Pedestrians and bicyclists with cellphones and portable music players are the new targets of public-safety bills recently introduced in four states, The New York Times reports. Fueled by incidents of distracted people stepping — or cycling — smack into vehicular traffic, the legislation would restrict or ban non-motorists from operating their mobile devices while navigating streets.
“The big thing has been distracted driving, but now it’s moving into other ways technology can distract you, into everyday things,” said Anne Teigen of the National Conference of State Legislatures.
The New York bill orders pedestrians to put aside their handheld gadgets while crossing streets. Bills in Oregon, Virginia, and California seek to curb bicyclists with similar electronic devices and impose fines for violations.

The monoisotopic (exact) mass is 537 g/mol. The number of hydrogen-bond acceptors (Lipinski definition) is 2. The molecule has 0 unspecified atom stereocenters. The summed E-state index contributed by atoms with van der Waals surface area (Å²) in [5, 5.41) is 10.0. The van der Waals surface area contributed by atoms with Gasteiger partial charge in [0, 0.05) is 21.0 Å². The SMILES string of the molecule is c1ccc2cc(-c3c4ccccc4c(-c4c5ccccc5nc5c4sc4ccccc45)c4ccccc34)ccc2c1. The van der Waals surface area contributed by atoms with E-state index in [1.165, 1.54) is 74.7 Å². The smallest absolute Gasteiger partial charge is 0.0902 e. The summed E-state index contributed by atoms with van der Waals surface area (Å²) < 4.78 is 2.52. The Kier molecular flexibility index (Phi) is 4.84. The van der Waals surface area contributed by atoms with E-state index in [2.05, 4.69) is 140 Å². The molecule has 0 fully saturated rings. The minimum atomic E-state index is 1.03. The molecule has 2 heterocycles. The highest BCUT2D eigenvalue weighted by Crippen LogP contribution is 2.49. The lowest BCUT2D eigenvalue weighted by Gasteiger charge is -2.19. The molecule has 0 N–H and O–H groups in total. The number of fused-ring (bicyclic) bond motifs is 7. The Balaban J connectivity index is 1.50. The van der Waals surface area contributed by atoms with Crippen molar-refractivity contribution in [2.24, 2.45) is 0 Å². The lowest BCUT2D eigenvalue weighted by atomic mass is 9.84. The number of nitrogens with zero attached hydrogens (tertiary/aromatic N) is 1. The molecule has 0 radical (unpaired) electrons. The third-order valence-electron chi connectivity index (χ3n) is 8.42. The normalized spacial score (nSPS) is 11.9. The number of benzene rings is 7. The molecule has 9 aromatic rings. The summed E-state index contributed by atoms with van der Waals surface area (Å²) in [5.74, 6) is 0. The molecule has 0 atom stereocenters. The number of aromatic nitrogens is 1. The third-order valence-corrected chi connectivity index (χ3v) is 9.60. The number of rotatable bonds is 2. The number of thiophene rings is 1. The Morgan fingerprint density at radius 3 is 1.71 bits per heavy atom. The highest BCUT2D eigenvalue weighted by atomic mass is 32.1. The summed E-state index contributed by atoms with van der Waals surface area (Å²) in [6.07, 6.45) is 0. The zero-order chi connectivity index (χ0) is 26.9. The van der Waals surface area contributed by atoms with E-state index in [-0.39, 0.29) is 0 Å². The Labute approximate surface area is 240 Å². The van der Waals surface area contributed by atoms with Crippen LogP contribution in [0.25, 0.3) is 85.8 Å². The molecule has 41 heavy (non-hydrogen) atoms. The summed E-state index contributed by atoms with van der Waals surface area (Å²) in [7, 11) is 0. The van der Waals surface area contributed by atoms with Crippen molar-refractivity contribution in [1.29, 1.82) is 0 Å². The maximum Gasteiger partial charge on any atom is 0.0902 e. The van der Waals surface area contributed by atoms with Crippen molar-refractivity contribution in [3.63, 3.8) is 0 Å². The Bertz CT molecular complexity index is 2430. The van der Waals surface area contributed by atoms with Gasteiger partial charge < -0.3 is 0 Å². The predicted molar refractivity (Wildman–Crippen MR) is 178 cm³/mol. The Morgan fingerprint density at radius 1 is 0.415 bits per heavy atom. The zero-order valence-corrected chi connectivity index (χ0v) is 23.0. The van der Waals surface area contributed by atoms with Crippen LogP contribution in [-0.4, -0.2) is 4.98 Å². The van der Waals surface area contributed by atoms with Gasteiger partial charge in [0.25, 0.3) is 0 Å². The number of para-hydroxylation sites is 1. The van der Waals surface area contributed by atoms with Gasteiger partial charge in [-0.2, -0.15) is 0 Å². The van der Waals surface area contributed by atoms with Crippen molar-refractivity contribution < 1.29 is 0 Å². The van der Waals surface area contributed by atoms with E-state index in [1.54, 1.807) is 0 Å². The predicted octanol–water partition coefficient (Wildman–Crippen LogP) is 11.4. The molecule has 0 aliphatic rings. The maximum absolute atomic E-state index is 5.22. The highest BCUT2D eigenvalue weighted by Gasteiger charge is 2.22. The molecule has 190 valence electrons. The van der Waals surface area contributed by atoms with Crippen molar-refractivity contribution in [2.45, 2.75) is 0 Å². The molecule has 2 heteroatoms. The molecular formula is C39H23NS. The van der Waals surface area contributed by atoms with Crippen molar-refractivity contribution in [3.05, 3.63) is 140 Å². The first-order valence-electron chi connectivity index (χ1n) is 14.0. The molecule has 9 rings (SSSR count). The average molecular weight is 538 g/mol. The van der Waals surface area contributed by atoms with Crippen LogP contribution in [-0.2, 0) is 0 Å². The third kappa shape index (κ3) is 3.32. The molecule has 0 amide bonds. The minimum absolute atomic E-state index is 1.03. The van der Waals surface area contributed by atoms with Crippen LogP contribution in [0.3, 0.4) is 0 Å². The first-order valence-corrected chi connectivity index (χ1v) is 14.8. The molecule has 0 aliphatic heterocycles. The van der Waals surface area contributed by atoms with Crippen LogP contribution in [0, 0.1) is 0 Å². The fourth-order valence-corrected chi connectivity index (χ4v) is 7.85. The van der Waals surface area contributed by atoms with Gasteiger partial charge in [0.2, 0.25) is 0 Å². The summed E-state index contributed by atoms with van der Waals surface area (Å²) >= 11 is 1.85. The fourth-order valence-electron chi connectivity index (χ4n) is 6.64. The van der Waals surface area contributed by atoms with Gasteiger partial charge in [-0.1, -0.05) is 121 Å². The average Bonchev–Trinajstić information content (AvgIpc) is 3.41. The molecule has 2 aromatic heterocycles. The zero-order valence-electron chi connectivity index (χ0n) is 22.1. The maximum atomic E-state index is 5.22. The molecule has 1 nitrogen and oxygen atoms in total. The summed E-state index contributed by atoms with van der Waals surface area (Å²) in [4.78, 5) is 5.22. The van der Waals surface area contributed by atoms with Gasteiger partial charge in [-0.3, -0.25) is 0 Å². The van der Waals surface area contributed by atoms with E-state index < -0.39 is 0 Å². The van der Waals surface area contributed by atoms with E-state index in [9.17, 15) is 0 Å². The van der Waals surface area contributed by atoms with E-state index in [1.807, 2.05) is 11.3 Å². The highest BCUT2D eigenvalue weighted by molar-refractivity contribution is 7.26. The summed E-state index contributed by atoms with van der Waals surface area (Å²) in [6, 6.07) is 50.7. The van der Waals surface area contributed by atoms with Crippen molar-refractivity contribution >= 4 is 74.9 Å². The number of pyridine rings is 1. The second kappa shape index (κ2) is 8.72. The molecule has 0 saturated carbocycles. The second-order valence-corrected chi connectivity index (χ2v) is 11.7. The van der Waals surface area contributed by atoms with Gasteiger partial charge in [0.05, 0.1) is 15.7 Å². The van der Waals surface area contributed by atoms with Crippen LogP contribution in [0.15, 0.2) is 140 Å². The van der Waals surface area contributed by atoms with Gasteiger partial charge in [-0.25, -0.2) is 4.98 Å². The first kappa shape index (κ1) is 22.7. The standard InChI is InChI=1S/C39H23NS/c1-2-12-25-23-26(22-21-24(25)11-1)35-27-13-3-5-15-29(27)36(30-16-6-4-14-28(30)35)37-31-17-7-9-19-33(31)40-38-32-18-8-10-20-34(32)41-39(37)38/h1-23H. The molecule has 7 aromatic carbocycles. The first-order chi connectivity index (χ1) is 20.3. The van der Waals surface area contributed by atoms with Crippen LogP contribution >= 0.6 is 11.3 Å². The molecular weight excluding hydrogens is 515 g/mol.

Legislators say they have statistics and science on their side: recent increases in pedestrian fatalities; and research showing that PDAs and their ilk are very distracting, especially when combined with earbuds.
One New Yorker, Marie Wickham, said she understood the concern but counseled against more laws: “I think it’s an infringement on personal rights. At some point, we need to take responsibility for our own stupidity.”
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